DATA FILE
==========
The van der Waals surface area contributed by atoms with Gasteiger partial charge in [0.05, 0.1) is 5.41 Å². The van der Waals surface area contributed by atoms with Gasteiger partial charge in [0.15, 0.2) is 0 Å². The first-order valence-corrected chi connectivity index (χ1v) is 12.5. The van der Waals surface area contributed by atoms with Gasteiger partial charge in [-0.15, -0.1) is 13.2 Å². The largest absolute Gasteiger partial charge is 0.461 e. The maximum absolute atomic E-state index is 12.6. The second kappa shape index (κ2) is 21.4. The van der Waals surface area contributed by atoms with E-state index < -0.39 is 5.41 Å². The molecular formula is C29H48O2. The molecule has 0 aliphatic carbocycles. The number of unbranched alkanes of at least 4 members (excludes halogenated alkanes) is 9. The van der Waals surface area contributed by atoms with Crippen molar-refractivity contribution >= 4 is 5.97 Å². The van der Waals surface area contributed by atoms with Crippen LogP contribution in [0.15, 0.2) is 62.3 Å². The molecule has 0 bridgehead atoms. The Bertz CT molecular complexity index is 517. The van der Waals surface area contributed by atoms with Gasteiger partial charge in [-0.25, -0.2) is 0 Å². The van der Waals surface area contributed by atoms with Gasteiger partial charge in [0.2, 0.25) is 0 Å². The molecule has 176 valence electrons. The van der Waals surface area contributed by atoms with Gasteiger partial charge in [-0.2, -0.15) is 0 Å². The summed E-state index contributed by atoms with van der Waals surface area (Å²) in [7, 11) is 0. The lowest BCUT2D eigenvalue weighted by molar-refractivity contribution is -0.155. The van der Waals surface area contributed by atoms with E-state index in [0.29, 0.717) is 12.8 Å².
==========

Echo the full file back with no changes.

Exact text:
The van der Waals surface area contributed by atoms with Gasteiger partial charge in [0.05, 0.1) is 5.41 Å². The van der Waals surface area contributed by atoms with Gasteiger partial charge in [0.15, 0.2) is 0 Å². The first-order valence-corrected chi connectivity index (χ1v) is 12.5. The van der Waals surface area contributed by atoms with Gasteiger partial charge in [-0.15, -0.1) is 13.2 Å². The largest absolute Gasteiger partial charge is 0.461 e. The maximum absolute atomic E-state index is 12.6. The second kappa shape index (κ2) is 21.4. The van der Waals surface area contributed by atoms with E-state index < -0.39 is 5.41 Å². The molecular formula is C29H48O2. The molecule has 0 aliphatic carbocycles. The number of unbranched alkanes of at least 4 members (excludes halogenated alkanes) is 9. The van der Waals surface area contributed by atoms with Crippen molar-refractivity contribution >= 4 is 5.97 Å². The van der Waals surface area contributed by atoms with Crippen LogP contribution in [0.15, 0.2) is 62.3 Å². The molecule has 0 bridgehead atoms. The Bertz CT molecular complexity index is 517. The van der Waals surface area contributed by atoms with Gasteiger partial charge in [-0.25, -0.2) is 0 Å². The van der Waals surface area contributed by atoms with Gasteiger partial charge in [0.2, 0.25) is 0 Å². The molecule has 176 valence electrons. The van der Waals surface area contributed by atoms with Gasteiger partial charge in [-0.2, -0.15) is 0 Å². The summed E-state index contributed by atoms with van der Waals surface area (Å²) in [7, 11) is 0. The lowest BCUT2D eigenvalue weighted by molar-refractivity contribution is -0.155. The van der Waals surface area contributed by atoms with E-state index in [0.29, 0.717) is 12.8 Å².